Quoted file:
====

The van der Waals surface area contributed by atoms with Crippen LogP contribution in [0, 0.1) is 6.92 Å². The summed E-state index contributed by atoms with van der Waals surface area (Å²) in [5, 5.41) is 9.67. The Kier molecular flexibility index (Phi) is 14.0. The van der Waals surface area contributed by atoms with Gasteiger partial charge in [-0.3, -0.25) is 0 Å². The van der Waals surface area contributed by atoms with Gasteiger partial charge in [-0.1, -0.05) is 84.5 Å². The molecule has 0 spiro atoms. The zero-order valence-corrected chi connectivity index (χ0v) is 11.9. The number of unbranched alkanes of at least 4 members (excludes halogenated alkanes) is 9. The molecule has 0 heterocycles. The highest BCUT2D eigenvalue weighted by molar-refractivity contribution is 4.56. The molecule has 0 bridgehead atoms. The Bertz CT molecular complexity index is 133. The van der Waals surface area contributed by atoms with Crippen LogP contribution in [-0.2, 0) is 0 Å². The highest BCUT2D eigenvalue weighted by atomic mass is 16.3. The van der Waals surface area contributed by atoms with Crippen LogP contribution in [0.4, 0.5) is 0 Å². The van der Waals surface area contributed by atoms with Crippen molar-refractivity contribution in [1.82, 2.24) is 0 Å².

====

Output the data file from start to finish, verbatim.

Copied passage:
The van der Waals surface area contributed by atoms with Crippen LogP contribution in [0, 0.1) is 6.92 Å². The summed E-state index contributed by atoms with van der Waals surface area (Å²) in [5, 5.41) is 9.67. The Kier molecular flexibility index (Phi) is 14.0. The van der Waals surface area contributed by atoms with Gasteiger partial charge in [-0.3, -0.25) is 0 Å². The van der Waals surface area contributed by atoms with Gasteiger partial charge in [-0.1, -0.05) is 84.5 Å². The molecule has 0 spiro atoms. The zero-order valence-corrected chi connectivity index (χ0v) is 11.9. The number of unbranched alkanes of at least 4 members (excludes halogenated alkanes) is 9. The molecule has 0 heterocycles. The highest BCUT2D eigenvalue weighted by molar-refractivity contribution is 4.56. The molecule has 0 bridgehead atoms. The Bertz CT molecular complexity index is 133. The van der Waals surface area contributed by atoms with Crippen LogP contribution in [-0.2, 0) is 0 Å². The highest BCUT2D eigenvalue weighted by atomic mass is 16.3. The van der Waals surface area contributed by atoms with Crippen LogP contribution in [0.4, 0.5) is 0 Å². The van der Waals surface area contributed by atoms with Crippen molar-refractivity contribution in [1.82, 2.24) is 0 Å².